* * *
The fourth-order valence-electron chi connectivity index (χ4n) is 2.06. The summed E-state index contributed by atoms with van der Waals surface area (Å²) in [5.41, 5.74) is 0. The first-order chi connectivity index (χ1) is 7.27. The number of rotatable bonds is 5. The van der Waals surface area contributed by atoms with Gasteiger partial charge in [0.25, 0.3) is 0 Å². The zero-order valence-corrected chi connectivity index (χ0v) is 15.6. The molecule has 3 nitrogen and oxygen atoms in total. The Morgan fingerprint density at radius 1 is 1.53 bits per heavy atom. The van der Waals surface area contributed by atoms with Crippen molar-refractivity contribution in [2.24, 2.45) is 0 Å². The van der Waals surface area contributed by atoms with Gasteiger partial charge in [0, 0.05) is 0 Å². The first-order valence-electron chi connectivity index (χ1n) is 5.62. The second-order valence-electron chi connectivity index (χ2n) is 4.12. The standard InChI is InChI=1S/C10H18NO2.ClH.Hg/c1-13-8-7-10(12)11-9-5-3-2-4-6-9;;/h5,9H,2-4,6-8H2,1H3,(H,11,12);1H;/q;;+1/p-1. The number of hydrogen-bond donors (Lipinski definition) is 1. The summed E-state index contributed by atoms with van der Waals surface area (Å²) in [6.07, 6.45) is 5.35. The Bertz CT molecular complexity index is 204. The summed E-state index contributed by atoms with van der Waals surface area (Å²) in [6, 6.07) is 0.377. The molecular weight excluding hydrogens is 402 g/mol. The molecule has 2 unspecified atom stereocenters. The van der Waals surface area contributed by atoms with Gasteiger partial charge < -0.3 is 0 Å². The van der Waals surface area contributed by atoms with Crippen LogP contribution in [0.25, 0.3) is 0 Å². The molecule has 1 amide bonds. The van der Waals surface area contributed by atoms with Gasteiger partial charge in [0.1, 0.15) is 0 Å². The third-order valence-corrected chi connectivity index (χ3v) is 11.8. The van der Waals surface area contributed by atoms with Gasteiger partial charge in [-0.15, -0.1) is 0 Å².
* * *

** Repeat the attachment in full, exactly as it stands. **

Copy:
The fourth-order valence-electron chi connectivity index (χ4n) is 2.06. The summed E-state index contributed by atoms with van der Waals surface area (Å²) in [5.41, 5.74) is 0. The first-order chi connectivity index (χ1) is 7.27. The number of rotatable bonds is 5. The van der Waals surface area contributed by atoms with Gasteiger partial charge in [0.25, 0.3) is 0 Å². The zero-order valence-corrected chi connectivity index (χ0v) is 15.6. The molecule has 3 nitrogen and oxygen atoms in total. The Morgan fingerprint density at radius 1 is 1.53 bits per heavy atom. The van der Waals surface area contributed by atoms with Crippen molar-refractivity contribution in [2.24, 2.45) is 0 Å². The van der Waals surface area contributed by atoms with Gasteiger partial charge in [0, 0.05) is 0 Å². The first-order valence-electron chi connectivity index (χ1n) is 5.62. The second-order valence-electron chi connectivity index (χ2n) is 4.12. The standard InChI is InChI=1S/C10H18NO2.ClH.Hg/c1-13-8-7-10(12)11-9-5-3-2-4-6-9;;/h5,9H,2-4,6-8H2,1H3,(H,11,12);1H;/q;;+1/p-1. The number of hydrogen-bond donors (Lipinski definition) is 1. The summed E-state index contributed by atoms with van der Waals surface area (Å²) in [6.07, 6.45) is 5.35. The Bertz CT molecular complexity index is 204. The summed E-state index contributed by atoms with van der Waals surface area (Å²) in [6, 6.07) is 0.377. The molecular weight excluding hydrogens is 402 g/mol. The molecule has 2 unspecified atom stereocenters. The van der Waals surface area contributed by atoms with Gasteiger partial charge < -0.3 is 0 Å². The van der Waals surface area contributed by atoms with Crippen LogP contribution in [0.25, 0.3) is 0 Å². The molecule has 1 amide bonds. The van der Waals surface area contributed by atoms with Gasteiger partial charge in [0.1, 0.15) is 0 Å². The third-order valence-corrected chi connectivity index (χ3v) is 11.8. The van der Waals surface area contributed by atoms with Gasteiger partial charge in [-0.15, -0.1) is 0 Å².